By Christie L. Chicoine
CS&T Staff Writer
WYNNEWOOD – Recession-weary parents who wonder if they can afford to send their children to summer camp need not worry.
“Camp Overbrook is the best deal in town,” said Kathleen Pfeffer, coordinator of the summer day camp sponsored by the archdiocesan Office for Youth and Young Adults (OYYA).
At $25 per child per week, the camp for 6- to-12-year-olds is in session Monday through Friday on the sprawling campus of St. Charles Borromeo Seminary in Wynnewood. Breakfast and lunch are provided by the Archdiocese’s Nutritional Development Services.
The camp is open to Catholic and non-Catholic children across the Archdiocese. Campers may attend two of the five-week sessions.
“Camp Overbrook provides a safe and nurturing program for children who may not ordinarily have the resources to attend summer camp,” Pfeffer said.
Camp is held rain or shine. Actually, “It never rains at Camp Overbrook – it’s only liquid sunshine,” said Pfeffer.
Arts and crafts, cultural immersion projects, music, reading, story telling, sports and skits are among the many camp offerings.
“It’s really fun – it’s so alive there,” said 13-year-old Heather Wood, an eighth-grader at St. Dominic School and member of St. Timothy Parish. “It doesn’t have one dull moment in it.”
Running through sprinklers, sliding on water slides, singing songs, reading books and performing skits have been among her favorite camp activities.
Heather’s only complaint is that because of Camp Overbrook’s age requirements, last summer was her final year as a camper there.
This summer, Camp Overbrook celebrates 44 years of serving youngsters. “Camp Overbrook continues to be a jewel in the crown of the Archdiocese,” said John J. Tague, director of OYYA.
A camp goal is to help the children discover their inspanidual uniqueness and to grow in their appreciation of themselves and others as “gifted and loved inspaniduals and children of God,” Tague added.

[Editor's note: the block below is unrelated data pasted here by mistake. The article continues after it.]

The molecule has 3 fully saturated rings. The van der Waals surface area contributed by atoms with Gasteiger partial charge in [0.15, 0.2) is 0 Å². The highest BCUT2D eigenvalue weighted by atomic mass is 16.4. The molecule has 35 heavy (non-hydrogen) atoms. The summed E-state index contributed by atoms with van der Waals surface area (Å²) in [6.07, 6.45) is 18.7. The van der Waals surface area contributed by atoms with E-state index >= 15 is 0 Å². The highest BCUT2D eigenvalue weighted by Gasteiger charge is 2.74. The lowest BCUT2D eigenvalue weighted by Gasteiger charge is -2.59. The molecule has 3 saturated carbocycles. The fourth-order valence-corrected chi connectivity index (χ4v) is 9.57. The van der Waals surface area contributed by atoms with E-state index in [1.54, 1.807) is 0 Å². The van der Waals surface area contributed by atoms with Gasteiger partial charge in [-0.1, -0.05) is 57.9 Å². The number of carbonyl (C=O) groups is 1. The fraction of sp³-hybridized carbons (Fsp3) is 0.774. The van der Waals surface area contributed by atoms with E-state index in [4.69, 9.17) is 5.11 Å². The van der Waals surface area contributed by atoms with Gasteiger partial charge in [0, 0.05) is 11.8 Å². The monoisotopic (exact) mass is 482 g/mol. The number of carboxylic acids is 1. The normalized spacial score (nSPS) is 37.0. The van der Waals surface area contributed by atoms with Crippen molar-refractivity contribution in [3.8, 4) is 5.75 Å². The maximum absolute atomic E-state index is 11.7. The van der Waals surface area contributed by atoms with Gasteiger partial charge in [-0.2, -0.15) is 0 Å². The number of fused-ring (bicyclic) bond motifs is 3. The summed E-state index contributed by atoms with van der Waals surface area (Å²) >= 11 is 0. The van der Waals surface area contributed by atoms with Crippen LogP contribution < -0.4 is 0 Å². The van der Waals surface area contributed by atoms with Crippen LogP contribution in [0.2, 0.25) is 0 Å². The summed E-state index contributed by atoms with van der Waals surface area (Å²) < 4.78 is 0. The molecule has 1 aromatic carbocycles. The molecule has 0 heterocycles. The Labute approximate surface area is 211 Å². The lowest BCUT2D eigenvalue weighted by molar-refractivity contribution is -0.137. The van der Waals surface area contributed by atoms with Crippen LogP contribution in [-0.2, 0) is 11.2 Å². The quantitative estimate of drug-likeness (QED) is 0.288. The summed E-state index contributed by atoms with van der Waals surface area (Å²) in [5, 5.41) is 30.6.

Pfeffer is assisted by 15 adults who lead classes and coordinate activities. They are assisted by 40 high school students who are trained through OYYA to serve as camp counselors.
Tony Newton, a sophomore at St. Joseph’s Preparatory School, said he learned valuable leadership skills when he became a camp counselor last summer. He encouraged the campers to find fun in all that they do and to always look for a learning experience in their activities.
A member of St. Martin de Porres Parish in North Philadelphia, Newton got a kick out of the fun a group of campers had when they challenged Newton and three other counselors to a friendly game of soccer.
Tabitha Scapanda, a senior at Archbishop Prendergast High School in Drexel Hill, will serve as camp counselor for the fourth consecutive year this summer. “I love kids,” said Scapanda, a member of St. Charles Borromeo Parish in Drexel Hill.
Being a camp counselor is serious business, she said. “I have a whole week of their summer in my hands.”
Scapanda said her experience as a camp counselor is certain to help her in the fall when she heads to college to major in elementary and middle education; it may also help her one day as a teacher. “In a classroom setting, I’ll be able to apply what I’ve learned – how to discipline a child, how to praise a child,” she said.
Pfeffer is amazed by how the campers come into their own by camp’s end.
“When the campers come off the bus for the first time, some of them are scared, some of them cry, some are very quiet,” Pfeffer said.
And they don’t know the camp songs.
But by the end of camp, the youngsters are smiling and laughing and singing the songs by heart on the bus ride home.
And they begin to count the days they have to wait until camp is back in session the following summer.
At Camp Overbrook, “you’ll never be bored,” assures Heather Wood.
For more information, call the Office for Youth and Young Adults at (215) 965-4636 or visit the web site www.oyya.org, then click the icon “Camp Overbrook.”
CS&T Staff Writer Christie L. Chicoine may be reached at (215) 587-2468 or email@example.com.